The idea was … it was a couple of things. The music industry has definitely moved into a more singles-driven market. The other thing is that… the songs that I wrote are kind of all over the place. There are songs that are leaning into a more bass-y, future sound. There are other songs that sound straight up like Jimi Hendrix. There was a really wide spectrum of sound, so we were basically debating, how do we brand this as a classic album? At the same time, we couldn’t really identify a clear single. So, at some point, I just told my manager, why don’t we roll out a single a month and see how it goes? A lot of the time, it’s a non-climax when you release an album. You release it, and you hope all these things happen, and it’s just a waiting game. I think, for this particular album, it was a really good way to introduce this palette that we had. At the same time, each single got attention. This year, I get to release an actual body of work, and people are already acclimated to the fact that not every song is going to sound like the next.

It seems like you’ve been able to perform with some really cool musicians like Billie Eilish and alt-J. Talk to me a little about who you’ve worked with and how you linked up with them.

Yeah, that’s super cool. The first tour we did last year was opening for Bonobo, which was one of my biggest inspirations when I was starting out. He’s a legend. Alt-J were really cool guys, they’re social. We got to know each other, and they asked us again to come out in April for some shows. It’s a blessing. I just love to perform, and those particular crowds are really good for my sound. And Billie, the funny thing about Billie — I had met her brother years ago, and I went to his show, and we really hit it off and it ended up being one of those things where Billie and I would talk on DMs and I invited her to my show, and when her brother showed up, he was like, ‘Oh, yeah, [NoMBe and I have] known each other for such a long time.’ And I didn’t know that was her brother.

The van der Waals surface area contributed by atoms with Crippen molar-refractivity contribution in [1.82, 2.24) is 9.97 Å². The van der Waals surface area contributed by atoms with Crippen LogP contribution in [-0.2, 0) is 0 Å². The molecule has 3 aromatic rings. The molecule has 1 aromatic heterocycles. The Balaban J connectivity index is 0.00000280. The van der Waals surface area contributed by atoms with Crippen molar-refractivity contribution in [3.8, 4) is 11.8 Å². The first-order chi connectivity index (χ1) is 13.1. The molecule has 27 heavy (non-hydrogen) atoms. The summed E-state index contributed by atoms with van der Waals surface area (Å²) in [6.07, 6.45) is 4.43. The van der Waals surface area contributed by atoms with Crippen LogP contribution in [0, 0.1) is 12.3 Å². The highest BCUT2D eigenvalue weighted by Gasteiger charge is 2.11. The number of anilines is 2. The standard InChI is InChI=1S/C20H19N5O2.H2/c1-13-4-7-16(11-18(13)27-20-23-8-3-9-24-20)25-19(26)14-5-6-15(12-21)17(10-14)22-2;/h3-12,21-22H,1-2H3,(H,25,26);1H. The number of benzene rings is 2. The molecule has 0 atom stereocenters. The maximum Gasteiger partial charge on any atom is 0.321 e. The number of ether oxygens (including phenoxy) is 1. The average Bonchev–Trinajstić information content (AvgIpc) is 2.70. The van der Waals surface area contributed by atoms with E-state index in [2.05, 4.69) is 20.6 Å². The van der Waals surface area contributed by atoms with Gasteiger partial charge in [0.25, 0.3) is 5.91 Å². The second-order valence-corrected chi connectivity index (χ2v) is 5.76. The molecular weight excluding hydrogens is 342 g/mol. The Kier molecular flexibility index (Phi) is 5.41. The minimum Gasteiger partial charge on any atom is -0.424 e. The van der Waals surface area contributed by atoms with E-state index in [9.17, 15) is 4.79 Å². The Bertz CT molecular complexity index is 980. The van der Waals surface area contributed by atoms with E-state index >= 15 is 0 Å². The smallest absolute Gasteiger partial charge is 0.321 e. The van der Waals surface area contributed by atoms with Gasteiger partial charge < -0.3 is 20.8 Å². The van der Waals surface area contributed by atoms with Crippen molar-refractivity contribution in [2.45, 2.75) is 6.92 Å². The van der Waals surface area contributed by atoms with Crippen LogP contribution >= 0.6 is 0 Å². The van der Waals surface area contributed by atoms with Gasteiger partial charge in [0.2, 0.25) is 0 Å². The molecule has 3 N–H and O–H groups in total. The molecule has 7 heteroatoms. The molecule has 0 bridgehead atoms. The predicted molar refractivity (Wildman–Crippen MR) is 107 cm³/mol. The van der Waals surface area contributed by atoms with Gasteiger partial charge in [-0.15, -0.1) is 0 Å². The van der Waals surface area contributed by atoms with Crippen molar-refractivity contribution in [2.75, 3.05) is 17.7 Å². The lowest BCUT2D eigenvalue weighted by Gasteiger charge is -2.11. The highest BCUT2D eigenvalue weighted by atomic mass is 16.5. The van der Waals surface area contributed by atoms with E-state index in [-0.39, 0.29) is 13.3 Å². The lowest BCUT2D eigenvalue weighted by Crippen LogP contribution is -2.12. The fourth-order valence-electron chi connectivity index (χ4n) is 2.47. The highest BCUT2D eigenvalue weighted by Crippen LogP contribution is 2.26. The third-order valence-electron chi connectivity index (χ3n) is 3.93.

I read that your godmother is Chaka Khan. What’s the connection there?

So, a lot of people don’t know this, but she actually spent a lot of years in Germany, and she dated my dad’s best friend when I was a baby. This is also while my parents were going through their divorce, and there were a lot of days where my dad would drop me off and she would babysit me and she took a hiatus from her career. She was there a lot when I was a kid, and at some point, her and my dad became very close friends. She told him, ‘You know, I would love to be his godmother.’ And when he grows up, you never know if I could help him with music or whatever. We just remained really close family friends throughout the years and obviously, when I moved to LA, we started talking more. It’s funny, we don’t talk about music much. We talk about general life things. To me, it’s just like Auntie Chaka, kind of. I didn’t actually realize she was famous until I was a teenager, and my mom pointed that out.

I saw on one of your Instagram stories that the song “Rocky Horror” was related to your mom having gone to jail. Is that something you’re open to talking about?

Absolutely. The song “Rocky Horror” started as a song that was a narrative about The Rocky Horror Picture Show where people get stranded, and they’re basically invited to a house where they’re guests but they’re prisoners. They’re not allowed to leave. The hosts make them dinner. It’s this weird story of captivity in a place where you didn’t choose to be in. As I was writing a song, I wrote it as a way of having my mom in mind, who also, on many levels, has dealt with some tough situations — obviously, literal prison for her but also in her life a lot of situations where she didn’t have a choice and she was kind of stifled in her surroundings. My mom was wrongfully convicted of kidnapping my brother when she visited me in Germany. [My mom] is a book publisher, a literary editor. She’s an author. She is arguably the smartest woman that I know. It was just a real shock. She was in federal prison for a year and a half. It was a real impactful moment in my life, and that’s also why I started writing that song. In a grander sense, the song also speaks on that topic of how complicated our court system can be. “Rocky Horror” is one of my favorite songs because there are a lot of layers to it.